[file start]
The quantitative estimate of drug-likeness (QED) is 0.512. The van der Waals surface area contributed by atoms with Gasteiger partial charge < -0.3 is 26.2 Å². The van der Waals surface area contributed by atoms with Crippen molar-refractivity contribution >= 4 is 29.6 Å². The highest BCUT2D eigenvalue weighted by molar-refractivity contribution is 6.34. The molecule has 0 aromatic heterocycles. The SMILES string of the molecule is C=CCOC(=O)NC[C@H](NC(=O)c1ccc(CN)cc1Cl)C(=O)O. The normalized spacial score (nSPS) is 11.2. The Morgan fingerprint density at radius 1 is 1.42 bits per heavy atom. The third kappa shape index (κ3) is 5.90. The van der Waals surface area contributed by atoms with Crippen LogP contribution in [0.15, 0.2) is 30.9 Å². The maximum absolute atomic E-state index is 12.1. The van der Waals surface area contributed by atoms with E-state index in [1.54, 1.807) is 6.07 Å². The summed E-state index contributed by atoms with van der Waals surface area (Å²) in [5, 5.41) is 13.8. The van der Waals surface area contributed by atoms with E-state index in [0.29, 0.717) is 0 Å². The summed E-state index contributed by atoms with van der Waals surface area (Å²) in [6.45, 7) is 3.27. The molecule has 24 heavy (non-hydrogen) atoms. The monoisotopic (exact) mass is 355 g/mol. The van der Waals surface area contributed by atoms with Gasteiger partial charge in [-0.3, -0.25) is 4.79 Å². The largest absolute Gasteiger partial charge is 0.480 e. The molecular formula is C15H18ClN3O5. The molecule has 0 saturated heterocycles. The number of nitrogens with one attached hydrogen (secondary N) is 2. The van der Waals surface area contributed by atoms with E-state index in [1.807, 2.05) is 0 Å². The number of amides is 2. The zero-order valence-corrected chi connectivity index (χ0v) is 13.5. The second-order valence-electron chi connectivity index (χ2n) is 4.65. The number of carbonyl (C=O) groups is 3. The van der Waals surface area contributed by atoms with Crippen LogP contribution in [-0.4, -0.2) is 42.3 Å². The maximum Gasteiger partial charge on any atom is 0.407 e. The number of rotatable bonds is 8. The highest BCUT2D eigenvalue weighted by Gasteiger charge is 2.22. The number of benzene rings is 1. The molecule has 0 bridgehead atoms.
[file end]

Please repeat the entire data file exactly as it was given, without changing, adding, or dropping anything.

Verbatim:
The quantitative estimate of drug-likeness (QED) is 0.512. The van der Waals surface area contributed by atoms with Gasteiger partial charge < -0.3 is 26.2 Å². The van der Waals surface area contributed by atoms with Crippen molar-refractivity contribution >= 4 is 29.6 Å². The highest BCUT2D eigenvalue weighted by molar-refractivity contribution is 6.34. The molecule has 0 aromatic heterocycles. The SMILES string of the molecule is C=CCOC(=O)NC[C@H](NC(=O)c1ccc(CN)cc1Cl)C(=O)O. The normalized spacial score (nSPS) is 11.2. The Morgan fingerprint density at radius 1 is 1.42 bits per heavy atom. The third kappa shape index (κ3) is 5.90. The van der Waals surface area contributed by atoms with Crippen LogP contribution in [0.15, 0.2) is 30.9 Å². The maximum absolute atomic E-state index is 12.1. The van der Waals surface area contributed by atoms with E-state index in [1.54, 1.807) is 6.07 Å². The summed E-state index contributed by atoms with van der Waals surface area (Å²) in [5, 5.41) is 13.8. The van der Waals surface area contributed by atoms with E-state index in [0.29, 0.717) is 0 Å². The summed E-state index contributed by atoms with van der Waals surface area (Å²) in [6.45, 7) is 3.27. The molecule has 24 heavy (non-hydrogen) atoms. The monoisotopic (exact) mass is 355 g/mol. The van der Waals surface area contributed by atoms with Gasteiger partial charge in [-0.3, -0.25) is 4.79 Å². The largest absolute Gasteiger partial charge is 0.480 e. The molecular formula is C15H18ClN3O5. The molecule has 0 saturated heterocycles. The number of nitrogens with one attached hydrogen (secondary N) is 2. The van der Waals surface area contributed by atoms with E-state index in [1.807, 2.05) is 0 Å². The number of amides is 2. The zero-order valence-corrected chi connectivity index (χ0v) is 13.5. The second-order valence-electron chi connectivity index (χ2n) is 4.65. The number of carbonyl (C=O) groups is 3. The van der Waals surface area contributed by atoms with Crippen LogP contribution in [-0.4, -0.2) is 42.3 Å². The maximum Gasteiger partial charge on any atom is 0.407 e. The number of rotatable bonds is 8. The highest BCUT2D eigenvalue weighted by Gasteiger charge is 2.22. The number of benzene rings is 1. The molecule has 0 bridgehead atoms.